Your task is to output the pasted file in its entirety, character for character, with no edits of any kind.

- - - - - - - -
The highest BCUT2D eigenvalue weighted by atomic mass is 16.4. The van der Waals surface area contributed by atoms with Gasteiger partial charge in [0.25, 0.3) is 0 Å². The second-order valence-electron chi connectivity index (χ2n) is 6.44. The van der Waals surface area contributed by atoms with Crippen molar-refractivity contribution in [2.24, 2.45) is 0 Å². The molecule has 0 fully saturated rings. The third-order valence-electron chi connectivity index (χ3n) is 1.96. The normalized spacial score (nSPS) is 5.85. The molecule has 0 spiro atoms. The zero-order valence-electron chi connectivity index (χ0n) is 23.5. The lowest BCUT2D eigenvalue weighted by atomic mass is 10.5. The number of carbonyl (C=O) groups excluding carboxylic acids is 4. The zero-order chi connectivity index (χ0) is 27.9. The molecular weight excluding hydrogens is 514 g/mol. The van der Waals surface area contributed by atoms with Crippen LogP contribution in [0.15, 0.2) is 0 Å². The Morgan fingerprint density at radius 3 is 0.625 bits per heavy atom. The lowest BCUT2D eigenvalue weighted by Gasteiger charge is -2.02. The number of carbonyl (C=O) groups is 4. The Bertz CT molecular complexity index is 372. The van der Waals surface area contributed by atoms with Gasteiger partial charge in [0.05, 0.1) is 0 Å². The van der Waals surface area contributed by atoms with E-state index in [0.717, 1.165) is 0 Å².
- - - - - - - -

The highest BCUT2D eigenvalue weighted by atomic mass is 16.4. The van der Waals surface area contributed by atoms with Gasteiger partial charge in [0.25, 0.3) is 0 Å². The second-order valence-electron chi connectivity index (χ2n) is 6.44. The van der Waals surface area contributed by atoms with Crippen molar-refractivity contribution in [2.24, 2.45) is 0 Å². The molecule has 0 fully saturated rings. The third-order valence-electron chi connectivity index (χ3n) is 1.96. The normalized spacial score (nSPS) is 5.85. The molecule has 0 spiro atoms. The zero-order valence-electron chi connectivity index (χ0n) is 23.5. The lowest BCUT2D eigenvalue weighted by atomic mass is 10.5. The number of carbonyl (C=O) groups excluding carboxylic acids is 4. The zero-order chi connectivity index (χ0) is 27.9. The molecular weight excluding hydrogens is 514 g/mol. The van der Waals surface area contributed by atoms with Crippen LogP contribution in [0.15, 0.2) is 0 Å². The Morgan fingerprint density at radius 3 is 0.625 bits per heavy atom. The lowest BCUT2D eigenvalue weighted by Gasteiger charge is -2.02. The number of carbonyl (C=O) groups is 4. The Bertz CT molecular complexity index is 372. The van der Waals surface area contributed by atoms with Gasteiger partial charge in [0.05, 0.1) is 0 Å². The van der Waals surface area contributed by atoms with E-state index in [0.717, 1.165) is 0 Å².